Ocean Liners: Speed and Style | Full Steam Ahead at the V&A

Empress of Britain, poster for Canadian Pacific Railways, 1920, credit V&A London

Judith Schrut jumps aboard the V&A’s latest show, exploring the glitz, glamour and golden age of the ocean liner.

My late grandmother Freda grew up in a simple rural village in pre-Soviet Russia and, like millions of refugees fleeing Eastern Europe in the early 20th century, travelled en masse to America in the unjolly bowels of a huge ocean liner.  This was known as ‘steerage’ or, as my grandmother put it, “not first class, not second class, not third class, but junk class.”  She dreamt of returning to Europe one day as a tourist on a luxury liner.  And so she was able to do, joining a cruise on the Queen Mary some years later.  A treasured family photograph shows her on board, wearing a slinky pink ballgown and dancing with the ship’s captain.

Now you too can relive the ‘Golden Age’ of ocean travel at the Victoria & Albert Museum’s  2018 opening exhibition,  Ocean Liners: Speed and Style.

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Althought the V&A has been collecting ship-related material for over a century,  this is the  world’s first exhibition to explore the theme of international liners. It’s a dazzling display of paintings, furniture, fashion, lifestyle, technology and photographs, from the early steamships of Victorian Britain through the heady decades of luxury cruise liners like the Titanic, Queen Mary, QE2 and other ‘floating palaces.’

I was invited to the show’s press preview, where organisers were keen to point out this was not merely a display of nostalgia, but a multi-faceted look at the liner’s social, historical and cultural impact. Ocean liners fired up the public imagination, revolutionised travel and connected people and places like never before.  They were at once symbols of national pride and 20th century progress, showed off the cutting edge of engineering and were the epitome of luxury, romance and style.

Fascinating highlights include bespoke textiles, china and glassware,  jewel-encrusted gowns, luxury luggage and a children’s playroom, a diamond tiara recovered from the sinking Lusitania in 1915, a panel from the Titanic’s first class lounge  and  clips from famous ship-themed movies.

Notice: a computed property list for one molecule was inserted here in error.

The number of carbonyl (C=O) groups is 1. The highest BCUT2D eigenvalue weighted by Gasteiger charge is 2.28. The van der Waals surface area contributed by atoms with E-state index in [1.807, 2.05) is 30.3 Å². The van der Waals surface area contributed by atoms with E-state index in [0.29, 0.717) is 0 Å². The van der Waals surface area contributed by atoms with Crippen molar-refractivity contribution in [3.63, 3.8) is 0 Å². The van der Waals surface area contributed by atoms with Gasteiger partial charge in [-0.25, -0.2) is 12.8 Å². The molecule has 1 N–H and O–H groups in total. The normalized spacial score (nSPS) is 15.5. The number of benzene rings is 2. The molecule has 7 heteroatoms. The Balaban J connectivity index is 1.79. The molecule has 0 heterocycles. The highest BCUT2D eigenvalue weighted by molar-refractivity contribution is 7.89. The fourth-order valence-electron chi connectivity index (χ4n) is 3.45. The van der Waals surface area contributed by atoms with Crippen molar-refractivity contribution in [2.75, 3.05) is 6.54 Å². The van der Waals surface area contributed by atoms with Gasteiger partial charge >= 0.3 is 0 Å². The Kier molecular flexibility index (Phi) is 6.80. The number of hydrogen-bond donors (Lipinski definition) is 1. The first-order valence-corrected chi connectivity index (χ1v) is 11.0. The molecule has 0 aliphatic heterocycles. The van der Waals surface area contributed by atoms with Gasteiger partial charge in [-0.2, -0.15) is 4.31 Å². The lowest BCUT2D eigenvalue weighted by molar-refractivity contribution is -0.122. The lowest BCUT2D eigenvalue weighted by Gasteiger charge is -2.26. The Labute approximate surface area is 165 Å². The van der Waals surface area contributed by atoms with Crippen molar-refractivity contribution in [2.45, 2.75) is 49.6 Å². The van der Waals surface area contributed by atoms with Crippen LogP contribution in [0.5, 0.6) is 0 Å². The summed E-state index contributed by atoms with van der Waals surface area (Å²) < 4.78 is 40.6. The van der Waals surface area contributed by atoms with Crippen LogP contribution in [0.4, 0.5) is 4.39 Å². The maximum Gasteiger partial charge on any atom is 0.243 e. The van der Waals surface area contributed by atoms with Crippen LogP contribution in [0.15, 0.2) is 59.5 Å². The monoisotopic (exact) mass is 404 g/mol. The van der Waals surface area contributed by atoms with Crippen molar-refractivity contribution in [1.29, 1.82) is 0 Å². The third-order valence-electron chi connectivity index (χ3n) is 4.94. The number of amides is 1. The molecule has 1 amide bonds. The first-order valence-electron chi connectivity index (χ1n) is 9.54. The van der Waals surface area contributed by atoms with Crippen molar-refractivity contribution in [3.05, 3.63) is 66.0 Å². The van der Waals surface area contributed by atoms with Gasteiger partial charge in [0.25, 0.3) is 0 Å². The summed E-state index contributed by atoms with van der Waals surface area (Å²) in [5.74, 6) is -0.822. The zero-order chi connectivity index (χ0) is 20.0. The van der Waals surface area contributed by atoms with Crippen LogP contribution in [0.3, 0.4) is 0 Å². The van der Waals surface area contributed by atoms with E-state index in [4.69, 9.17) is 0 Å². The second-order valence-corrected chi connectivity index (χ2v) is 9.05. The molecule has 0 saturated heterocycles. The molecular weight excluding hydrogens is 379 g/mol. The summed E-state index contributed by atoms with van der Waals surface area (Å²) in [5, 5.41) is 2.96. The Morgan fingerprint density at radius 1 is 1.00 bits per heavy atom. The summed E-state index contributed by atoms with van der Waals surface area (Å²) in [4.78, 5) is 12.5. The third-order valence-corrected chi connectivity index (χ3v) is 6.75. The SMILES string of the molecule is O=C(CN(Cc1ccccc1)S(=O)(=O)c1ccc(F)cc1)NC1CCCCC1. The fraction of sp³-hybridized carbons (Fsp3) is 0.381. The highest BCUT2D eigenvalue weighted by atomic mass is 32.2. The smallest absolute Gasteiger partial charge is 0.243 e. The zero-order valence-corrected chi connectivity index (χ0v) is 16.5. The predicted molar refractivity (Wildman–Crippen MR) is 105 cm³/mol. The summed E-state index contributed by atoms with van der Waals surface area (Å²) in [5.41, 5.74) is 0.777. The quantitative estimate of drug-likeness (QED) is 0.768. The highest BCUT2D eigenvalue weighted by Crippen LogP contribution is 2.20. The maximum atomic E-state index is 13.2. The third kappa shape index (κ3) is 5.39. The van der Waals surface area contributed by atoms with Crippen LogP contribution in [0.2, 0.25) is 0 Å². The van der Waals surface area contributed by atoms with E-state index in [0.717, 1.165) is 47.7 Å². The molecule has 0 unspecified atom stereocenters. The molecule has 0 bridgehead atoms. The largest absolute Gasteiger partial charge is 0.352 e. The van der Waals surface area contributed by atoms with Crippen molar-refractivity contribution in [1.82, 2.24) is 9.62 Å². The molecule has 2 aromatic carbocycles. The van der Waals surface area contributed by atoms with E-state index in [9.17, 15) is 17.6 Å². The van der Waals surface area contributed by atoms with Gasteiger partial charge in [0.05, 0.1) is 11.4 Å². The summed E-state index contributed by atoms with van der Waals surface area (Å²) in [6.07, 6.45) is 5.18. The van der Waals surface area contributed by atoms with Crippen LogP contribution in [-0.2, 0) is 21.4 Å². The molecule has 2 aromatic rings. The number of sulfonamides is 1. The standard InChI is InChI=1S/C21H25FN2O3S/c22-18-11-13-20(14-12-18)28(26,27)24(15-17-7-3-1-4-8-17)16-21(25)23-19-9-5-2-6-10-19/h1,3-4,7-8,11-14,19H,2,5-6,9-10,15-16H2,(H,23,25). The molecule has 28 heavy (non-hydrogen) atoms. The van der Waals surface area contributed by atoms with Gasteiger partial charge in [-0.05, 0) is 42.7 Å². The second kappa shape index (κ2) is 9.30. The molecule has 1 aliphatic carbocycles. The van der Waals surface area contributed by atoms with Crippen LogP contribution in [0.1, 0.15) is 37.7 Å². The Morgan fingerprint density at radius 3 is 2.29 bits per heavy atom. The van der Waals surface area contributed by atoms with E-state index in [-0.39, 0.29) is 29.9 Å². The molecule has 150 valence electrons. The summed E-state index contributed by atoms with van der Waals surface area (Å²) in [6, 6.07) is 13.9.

First class onboard nursery playroom

And you’re likely to ooh and aah at the show’s magical centre gallery,  complete with lifesize shipdeck, pool and stylish bathers, starry ceiling and recreation of  ‘la grande descente’,  the nightly ritual of first class passengers parading the latest fashions as they descend the ship’s grand staircase for the evening’s dinner, dancing and entertainment.

From South Kensington, the show sets sail for Dundee, where it will open Scotland’s first design museum in September 2018.

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Ocean Liners: Speed and Style runs from 3 February until 17 June 2018 at the Victoria & Albert Museum, Cromwell Road London SW7 2RL. Free museum entry;  exhibition tickets £15-18, free for members and children under 12.  Find out more at vam.ac.uk/oceanliners.

About Judith Schrut

Judith is a writer and journalist who writes about people, places, food, the arts and more. Born and raised in California, Judith has lived in her favourite city-- London-- for over 30 years. She writes and blogs regularly for Tikichris and American in Britain Magazine, creating enjoyable-to-read features, previews, reviews and interviews. In her parallel life as a lawyer, Judith pens a plethora of policies, contracts, legal briefs and witness statements. She's also an experienced editor and researcher.
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